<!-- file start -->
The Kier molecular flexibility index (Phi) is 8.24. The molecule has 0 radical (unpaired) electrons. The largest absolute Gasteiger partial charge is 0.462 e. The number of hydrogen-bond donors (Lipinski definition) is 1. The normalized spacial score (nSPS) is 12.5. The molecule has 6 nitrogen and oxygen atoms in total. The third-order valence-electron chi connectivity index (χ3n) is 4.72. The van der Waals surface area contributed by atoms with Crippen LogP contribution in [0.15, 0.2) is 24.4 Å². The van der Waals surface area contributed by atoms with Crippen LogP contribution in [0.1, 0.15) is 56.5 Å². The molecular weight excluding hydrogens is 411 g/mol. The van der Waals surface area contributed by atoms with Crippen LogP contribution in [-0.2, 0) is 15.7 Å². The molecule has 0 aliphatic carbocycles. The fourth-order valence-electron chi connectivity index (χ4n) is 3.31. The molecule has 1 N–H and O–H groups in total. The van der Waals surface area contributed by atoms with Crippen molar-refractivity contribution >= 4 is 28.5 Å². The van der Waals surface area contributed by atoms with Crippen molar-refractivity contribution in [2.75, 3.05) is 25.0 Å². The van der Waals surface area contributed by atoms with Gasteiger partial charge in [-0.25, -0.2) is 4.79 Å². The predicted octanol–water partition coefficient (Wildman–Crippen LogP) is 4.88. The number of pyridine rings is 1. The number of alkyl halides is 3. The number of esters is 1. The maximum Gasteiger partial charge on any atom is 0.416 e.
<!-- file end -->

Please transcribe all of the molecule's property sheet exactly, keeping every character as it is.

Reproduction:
The Kier molecular flexibility index (Phi) is 8.24. The molecule has 0 radical (unpaired) electrons. The largest absolute Gasteiger partial charge is 0.462 e. The number of hydrogen-bond donors (Lipinski definition) is 1. The normalized spacial score (nSPS) is 12.5. The molecule has 6 nitrogen and oxygen atoms in total. The third-order valence-electron chi connectivity index (χ3n) is 4.72. The van der Waals surface area contributed by atoms with Crippen LogP contribution in [0.15, 0.2) is 24.4 Å². The van der Waals surface area contributed by atoms with Crippen LogP contribution in [0.1, 0.15) is 56.5 Å². The molecular weight excluding hydrogens is 411 g/mol. The van der Waals surface area contributed by atoms with Crippen LogP contribution in [-0.2, 0) is 15.7 Å². The molecule has 0 aliphatic carbocycles. The fourth-order valence-electron chi connectivity index (χ4n) is 3.31. The molecule has 1 N–H and O–H groups in total. The van der Waals surface area contributed by atoms with Crippen molar-refractivity contribution >= 4 is 28.5 Å². The van der Waals surface area contributed by atoms with Crippen molar-refractivity contribution in [2.75, 3.05) is 25.0 Å². The van der Waals surface area contributed by atoms with Gasteiger partial charge in [-0.25, -0.2) is 4.79 Å². The predicted octanol–water partition coefficient (Wildman–Crippen LogP) is 4.88. The number of pyridine rings is 1. The number of alkyl halides is 3. The number of esters is 1. The maximum Gasteiger partial charge on any atom is 0.416 e.